Sizing Up The Fashion Industry
Fashion industry admits clothes don’t fit real women
By: Olinka Koster
It is a conclusion that any shopper desperately scouring the rails for a flattering outfit could come to herself.
After studying the bodies of 10,000 women, researchers have discovered that the fashion industry does not make clothes to fit.
Four in ten women were unable to find designs to match their body shape.
Those aged between 19 and 30 had the hardest time finding the perfect fit – mainly because their choices were either too small or too tight.
Last night Spanish fashion retailers, which have become a major presence on Britain’s high streets in recent years, vowed to do better.
The owners of stores such as Zara and Mango agreed to sit down with their government to devise a new set of measurements to help women find their exact size.
Efforts will also be made to standardize sizes across the industry, to put an end to the ‘size lottery’ that many women experience when shopping in a variety of stores.
‘You never know what size you are,’ said one woman shopping in Zara. ‘Here I’m one size and next door I’m another.
It makes shopping a pain. In the Spantowns 16 is the average dress size of women in a British study, the largest of its kind, full body laser scans were taken of thousands of women and the resulting three-dimensional measurements compared with clothes available on the high street.
It found women had three body types.
The first was the ‘cylinder’ in which the top, middle and bottom were broadly aligned, the second was the ‘hourglass’ and the third was the ‘pearshape’.
About a third of women fell into the final category, but the designs available in stores did not always take this into account.
The Spanish authorities now plan to abolish European dress sizes such as 36, 38, 40 and 42 – which have become an increasingly common feature on clothes labels in Britain. These are roughly equivalent to the British sizes 8, 10, 12 and 14.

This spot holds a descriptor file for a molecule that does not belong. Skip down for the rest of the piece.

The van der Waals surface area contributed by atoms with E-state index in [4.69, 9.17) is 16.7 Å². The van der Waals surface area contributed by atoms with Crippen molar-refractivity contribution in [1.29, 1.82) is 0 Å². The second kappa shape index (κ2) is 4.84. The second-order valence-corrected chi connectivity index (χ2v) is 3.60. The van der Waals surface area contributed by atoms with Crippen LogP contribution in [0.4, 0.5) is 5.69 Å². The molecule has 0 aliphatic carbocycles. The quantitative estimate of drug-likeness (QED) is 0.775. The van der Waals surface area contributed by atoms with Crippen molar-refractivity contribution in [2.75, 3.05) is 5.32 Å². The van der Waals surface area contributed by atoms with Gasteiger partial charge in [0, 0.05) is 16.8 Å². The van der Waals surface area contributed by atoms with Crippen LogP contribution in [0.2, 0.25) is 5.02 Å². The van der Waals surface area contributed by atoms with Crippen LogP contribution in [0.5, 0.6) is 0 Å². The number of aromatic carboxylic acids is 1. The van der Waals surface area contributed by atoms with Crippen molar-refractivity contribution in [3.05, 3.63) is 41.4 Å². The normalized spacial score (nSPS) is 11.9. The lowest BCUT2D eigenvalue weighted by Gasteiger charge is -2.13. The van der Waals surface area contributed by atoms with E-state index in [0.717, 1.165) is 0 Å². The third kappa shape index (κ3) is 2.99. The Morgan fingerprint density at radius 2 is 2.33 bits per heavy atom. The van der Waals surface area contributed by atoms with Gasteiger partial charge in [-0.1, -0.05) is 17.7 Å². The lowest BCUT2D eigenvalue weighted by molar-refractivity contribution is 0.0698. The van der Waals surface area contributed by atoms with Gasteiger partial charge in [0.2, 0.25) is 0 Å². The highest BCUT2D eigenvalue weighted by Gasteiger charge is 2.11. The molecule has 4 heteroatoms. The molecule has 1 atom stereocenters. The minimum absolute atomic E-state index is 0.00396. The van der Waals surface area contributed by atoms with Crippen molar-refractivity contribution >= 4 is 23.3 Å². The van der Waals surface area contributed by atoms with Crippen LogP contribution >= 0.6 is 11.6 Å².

The new sizes will have separate height, hip, waist and breast measurements.
If successful, Spanish ministers hope the system will be adopted as standard by all European Union countries. Other Spanish shops in London and other include Massimo Dutti, Camper and Hoss Intropia.
As well as sizing problems, the study pointed to some worrying trends.
The overwhelming majority of women classified as being excessively thin reported that they were ‘satisfied’ with their bodies.
This included 70 per cent of those who were severely underweight.
Those aged between 16 and 19 were found to be the least happy with their figures, despite having generally low obesity levels.
Spanish health minister Bernat Soria declared: ‘These women need help to deal with their situation.’ The Spanish government and its regional authorities are alarmed by the rise in eating disorders, placing the issue at the top of the national agenda. They have asked high street fashion chains to stop using unrealistically thin shop mannequins, which they believe contribute to an unhealthy body ideal.
The health ministry has also shut down websites that promote anorexia. One had been running a competition in which girls gained more points the fewer calories they ate.
Spain, Italy and Brazil have also banned extremely skinny models from catwalks.
In 2006 organizers of Madrid Fashion Week barred those with a BMI of less than 18 from taking part in order to project ‘an image of beauty and health’.
The same rule does not apply to London Fashion Week, where organizers have said they are not convinced BMI is a useful measure to identify those with eating disorders.